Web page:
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Consciousness, Perception, And Short-Term Memory, Henry F. Shevlin 2016 The Graduate Center, City University of New York

Consciousness, Perception, And Short-Term Memory, Henry F. Shevlin

All Graduate Works by Year: Dissertations, Theses, and Capstone Projects

Dissertation Abstract: Consciousness, Perception, and Short-Term Memory

When we engage in almost any perceptual activity – recognizing a face, listening out for a phone-call, or simply taking in a sunset – information must be briefly stored and processed in some form of short-term memory. For philosophers attempting to develop an empirically grounded account of perception and conscious experience, it is therefore crucial to engage with scientific theories of the kinds of short-term memory mechanisms that underlie our moment-to-moment retention of information about the world. To that end, in this dissertation I review recent scientific evidence for a new form of rapid but ...


Observational Assessment Of Empathy In Parent-Child Verbal Exchanges And Their Influence On Child Behavior, Patty Carambot 2016 The Graduate Center, City University of New York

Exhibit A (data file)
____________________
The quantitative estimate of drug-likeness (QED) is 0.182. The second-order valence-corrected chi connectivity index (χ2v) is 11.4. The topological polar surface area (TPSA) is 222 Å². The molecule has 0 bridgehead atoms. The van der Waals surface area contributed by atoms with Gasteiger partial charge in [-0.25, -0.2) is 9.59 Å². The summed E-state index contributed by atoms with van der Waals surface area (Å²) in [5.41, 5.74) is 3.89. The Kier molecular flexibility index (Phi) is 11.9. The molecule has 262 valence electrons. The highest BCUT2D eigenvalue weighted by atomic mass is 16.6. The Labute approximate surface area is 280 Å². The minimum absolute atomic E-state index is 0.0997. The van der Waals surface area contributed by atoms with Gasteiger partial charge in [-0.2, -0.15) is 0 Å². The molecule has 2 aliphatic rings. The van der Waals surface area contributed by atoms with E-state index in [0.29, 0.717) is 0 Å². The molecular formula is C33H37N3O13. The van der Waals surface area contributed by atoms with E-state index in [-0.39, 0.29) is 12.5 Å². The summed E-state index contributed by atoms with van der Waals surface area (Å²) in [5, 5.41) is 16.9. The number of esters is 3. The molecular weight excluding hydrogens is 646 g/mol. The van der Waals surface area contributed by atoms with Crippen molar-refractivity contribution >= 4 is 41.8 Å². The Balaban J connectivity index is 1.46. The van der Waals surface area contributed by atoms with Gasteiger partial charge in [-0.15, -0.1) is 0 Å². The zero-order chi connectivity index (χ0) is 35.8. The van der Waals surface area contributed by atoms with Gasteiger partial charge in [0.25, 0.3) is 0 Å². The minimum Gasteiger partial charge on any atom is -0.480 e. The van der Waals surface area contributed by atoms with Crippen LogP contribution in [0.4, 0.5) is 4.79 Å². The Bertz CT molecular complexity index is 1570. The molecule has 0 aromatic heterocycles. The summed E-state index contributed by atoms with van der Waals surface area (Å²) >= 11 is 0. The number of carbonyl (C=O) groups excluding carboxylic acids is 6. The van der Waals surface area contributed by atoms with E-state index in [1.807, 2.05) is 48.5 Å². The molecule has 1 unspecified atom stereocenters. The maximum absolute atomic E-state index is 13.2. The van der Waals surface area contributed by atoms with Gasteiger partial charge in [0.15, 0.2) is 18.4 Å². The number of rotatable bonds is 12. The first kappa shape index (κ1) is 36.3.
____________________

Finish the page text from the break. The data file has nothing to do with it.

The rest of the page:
Observational Assessment Of Empathy In Parent-Child Verbal Exchanges And Their Influence On Child Behavior, Patty Carambot

All Graduate Works by Year: Dissertations, Theses, and Capstone Projects

Empathy, the ability to both experientially share in and understand others’ thoughts, behaviors, and feelings, is vital for human adaptation. Deficits in empathy development have implications across the lifespan for the development of prosocial behavior, social functioning, mental health disorders, and risk for antisocial behavior (e.g., Guajardo, Snyder, & Petersen, 2009; Moreno, Klute & Robinson, 2008). In light of these societal and individual burdens, it is imperative to foster and strengthen the development of this ability early in life to prevent or ameliorate such negative outcomes. This type of prevention can take a variety of forms, but parent and child verbal exchanges and modeling are often the most direct methods after two years of age (e.g., Moreno et al., 2008). The aim of this research was to inform the development of a system to naturalistically assess empathy development via home-based observation of mothers and their children’s verbal exchanges.